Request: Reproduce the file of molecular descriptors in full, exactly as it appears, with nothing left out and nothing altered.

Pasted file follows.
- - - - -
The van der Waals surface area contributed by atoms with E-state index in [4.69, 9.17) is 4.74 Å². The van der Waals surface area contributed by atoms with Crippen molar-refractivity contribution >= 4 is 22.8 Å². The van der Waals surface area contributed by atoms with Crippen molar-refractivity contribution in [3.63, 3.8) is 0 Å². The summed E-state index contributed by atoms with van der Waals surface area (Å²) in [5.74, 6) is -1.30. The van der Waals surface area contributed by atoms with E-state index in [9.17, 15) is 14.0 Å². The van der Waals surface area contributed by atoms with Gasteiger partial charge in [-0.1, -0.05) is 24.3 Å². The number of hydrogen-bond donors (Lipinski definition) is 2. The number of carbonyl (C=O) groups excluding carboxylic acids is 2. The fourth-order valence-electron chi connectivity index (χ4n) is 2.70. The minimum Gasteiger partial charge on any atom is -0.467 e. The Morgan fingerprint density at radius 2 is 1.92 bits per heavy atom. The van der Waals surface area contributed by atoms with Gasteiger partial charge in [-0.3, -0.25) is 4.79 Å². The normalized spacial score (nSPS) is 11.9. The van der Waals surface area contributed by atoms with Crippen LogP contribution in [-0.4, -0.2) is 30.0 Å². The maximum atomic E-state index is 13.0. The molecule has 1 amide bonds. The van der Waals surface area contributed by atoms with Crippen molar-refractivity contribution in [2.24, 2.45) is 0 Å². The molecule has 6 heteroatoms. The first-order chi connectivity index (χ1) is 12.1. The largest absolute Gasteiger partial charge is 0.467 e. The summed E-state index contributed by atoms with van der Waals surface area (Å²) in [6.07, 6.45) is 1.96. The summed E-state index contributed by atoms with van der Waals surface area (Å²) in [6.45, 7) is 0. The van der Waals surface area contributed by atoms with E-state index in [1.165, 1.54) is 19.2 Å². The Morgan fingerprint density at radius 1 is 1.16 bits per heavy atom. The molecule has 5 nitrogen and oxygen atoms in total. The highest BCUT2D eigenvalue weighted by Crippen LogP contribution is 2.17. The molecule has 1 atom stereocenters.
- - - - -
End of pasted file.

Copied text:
The van der Waals surface area contributed by atoms with E-state index in [4.69, 9.17) is 4.74 Å². The van der Waals surface area contributed by atoms with Crippen molar-refractivity contribution >= 4 is 22.8 Å². The van der Waals surface area contributed by atoms with Crippen molar-refractivity contribution in [3.63, 3.8) is 0 Å². The summed E-state index contributed by atoms with van der Waals surface area (Å²) in [5.74, 6) is -1.30. The van der Waals surface area contributed by atoms with E-state index in [9.17, 15) is 14.0 Å². The van der Waals surface area contributed by atoms with Gasteiger partial charge in [-0.1, -0.05) is 24.3 Å². The number of hydrogen-bond donors (Lipinski definition) is 2. The number of carbonyl (C=O) groups excluding carboxylic acids is 2. The fourth-order valence-electron chi connectivity index (χ4n) is 2.70. The minimum Gasteiger partial charge on any atom is -0.467 e. The Morgan fingerprint density at radius 2 is 1.92 bits per heavy atom. The van der Waals surface area contributed by atoms with Gasteiger partial charge in [-0.3, -0.25) is 4.79 Å². The normalized spacial score (nSPS) is 11.9. The van der Waals surface area contributed by atoms with Crippen LogP contribution in [-0.4, -0.2) is 30.0 Å². The maximum atomic E-state index is 13.0. The molecule has 1 amide bonds. The van der Waals surface area contributed by atoms with Crippen molar-refractivity contribution in [2.24, 2.45) is 0 Å². The molecule has 6 heteroatoms. The first-order chi connectivity index (χ1) is 12.1. The largest absolute Gasteiger partial charge is 0.467 e. The summed E-state index contributed by atoms with van der Waals surface area (Å²) in [6.07, 6.45) is 1.96. The summed E-state index contributed by atoms with van der Waals surface area (Å²) in [6.45, 7) is 0. The van der Waals surface area contributed by atoms with E-state index in [1.165, 1.54) is 19.2 Å². The Morgan fingerprint density at radius 1 is 1.16 bits per heavy atom. The molecule has 5 nitrogen and oxygen atoms in total. The highest BCUT2D eigenvalue weighted by Crippen LogP contribution is 2.17. The molecule has 1 atom stereocenters.